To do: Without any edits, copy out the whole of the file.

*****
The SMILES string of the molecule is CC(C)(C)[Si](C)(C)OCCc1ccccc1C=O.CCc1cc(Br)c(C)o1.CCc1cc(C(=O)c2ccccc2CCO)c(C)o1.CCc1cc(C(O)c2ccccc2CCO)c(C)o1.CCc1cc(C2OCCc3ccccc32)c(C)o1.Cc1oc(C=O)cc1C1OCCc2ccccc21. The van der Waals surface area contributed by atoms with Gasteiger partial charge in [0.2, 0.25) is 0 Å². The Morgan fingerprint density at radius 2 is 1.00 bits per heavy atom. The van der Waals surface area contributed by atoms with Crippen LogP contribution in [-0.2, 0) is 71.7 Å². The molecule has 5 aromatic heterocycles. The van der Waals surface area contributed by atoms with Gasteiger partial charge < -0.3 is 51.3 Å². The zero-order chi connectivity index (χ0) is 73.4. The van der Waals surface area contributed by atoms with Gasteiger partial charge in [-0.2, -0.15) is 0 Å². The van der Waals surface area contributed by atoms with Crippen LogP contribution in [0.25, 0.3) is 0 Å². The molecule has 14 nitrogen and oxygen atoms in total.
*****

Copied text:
The SMILES string of the molecule is CC(C)(C)[Si](C)(C)OCCc1ccccc1C=O.CCc1cc(Br)c(C)o1.CCc1cc(C(=O)c2ccccc2CCO)c(C)o1.CCc1cc(C(O)c2ccccc2CCO)c(C)o1.CCc1cc(C2OCCc3ccccc32)c(C)o1.Cc1oc(C=O)cc1C1OCCc2ccccc21. The van der Waals surface area contributed by atoms with Gasteiger partial charge in [0.2, 0.25) is 0 Å². The Morgan fingerprint density at radius 2 is 1.00 bits per heavy atom. The van der Waals surface area contributed by atoms with Crippen LogP contribution in [-0.2, 0) is 71.7 Å². The molecule has 5 aromatic heterocycles. The van der Waals surface area contributed by atoms with Gasteiger partial charge < -0.3 is 51.3 Å². The zero-order chi connectivity index (χ0) is 73.4. The van der Waals surface area contributed by atoms with Gasteiger partial charge in [-0.2, -0.15) is 0 Å². The van der Waals surface area contributed by atoms with Crippen LogP contribution in [0.25, 0.3) is 0 Å². The molecule has 14 nitrogen and oxygen atoms in total.